You can check out my thoughts on Daisy over at The Phoenix website.

Say What?

I stumbled upon this on the net: my article on scrunk. Though it wasn’t the one the Boston Phoenix published, but Oakland’s East Bay Express.

Which is all a bit odd.

I don’t necessarily mind that the paper is using my article – in fact, I’m flattered that they would choose to use it. I guess I’m more confused as to what reasoning they saw to use the piece. I’d written it for the Boston area and the Phoenix in particular. And although the article doesn’t concern a local happening, it was published almost a month ago and has been available online a few days before it was slapped onto some newsprint.

It’s just… so… odd. It’s not like wire stories haven’t existed for decades… but those tend to be for hard news stories, exported to papers that may not have the necessary funds to hire a correspondent in every section of the globe, or maybe their person just missed a story.

But this was a bit different… I find it strange that no one at the East Bay Express wrote about a fairly big annual event/didn’t want to cover it, but then went ahead and wired a full-page arts piece from another newspaper, which, considering the state of newspapers today, is actually pretty heady business… journalists fight for inches of newsprint space, and here’s my piece, something I never expected to crop up in an Oakland paper, having taken up the space that some hard working freelancer could have landed for a story just as interesting.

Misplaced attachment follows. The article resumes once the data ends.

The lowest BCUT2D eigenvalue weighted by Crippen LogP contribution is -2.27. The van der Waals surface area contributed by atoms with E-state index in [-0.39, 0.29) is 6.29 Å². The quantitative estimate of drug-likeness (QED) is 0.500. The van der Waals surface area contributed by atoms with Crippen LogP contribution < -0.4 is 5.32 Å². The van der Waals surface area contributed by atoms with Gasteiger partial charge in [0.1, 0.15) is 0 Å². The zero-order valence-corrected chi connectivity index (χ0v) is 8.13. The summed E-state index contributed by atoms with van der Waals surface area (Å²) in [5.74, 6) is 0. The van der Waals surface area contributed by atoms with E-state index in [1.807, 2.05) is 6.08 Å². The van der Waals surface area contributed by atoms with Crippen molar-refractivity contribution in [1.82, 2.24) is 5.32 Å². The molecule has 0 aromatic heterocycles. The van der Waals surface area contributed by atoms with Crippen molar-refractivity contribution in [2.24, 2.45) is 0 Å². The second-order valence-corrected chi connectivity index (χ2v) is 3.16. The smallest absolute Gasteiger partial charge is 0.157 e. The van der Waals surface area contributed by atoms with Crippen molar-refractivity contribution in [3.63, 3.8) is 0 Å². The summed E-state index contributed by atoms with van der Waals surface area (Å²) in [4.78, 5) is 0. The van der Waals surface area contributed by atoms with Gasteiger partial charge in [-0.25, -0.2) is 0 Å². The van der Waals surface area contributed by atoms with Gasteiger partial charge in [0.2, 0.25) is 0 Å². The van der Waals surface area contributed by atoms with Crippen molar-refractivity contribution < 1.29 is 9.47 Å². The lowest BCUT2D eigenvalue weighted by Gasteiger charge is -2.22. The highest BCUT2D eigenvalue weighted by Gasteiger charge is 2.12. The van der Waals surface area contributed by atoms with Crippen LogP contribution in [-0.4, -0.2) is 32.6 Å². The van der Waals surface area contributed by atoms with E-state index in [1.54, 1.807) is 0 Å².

That’s why, to me, this is all so strange. I take pride in the existence of alternative newsweeklies. They represent what many newspapers once strived to uphold: locally-focused, indepth news stories and arts pieces, written with spry intelligence and a keen awareness for the society in which the readers are living. So why would an Oakland alt-weekly want to print the words of someone who has, well, never set foot in Oakland?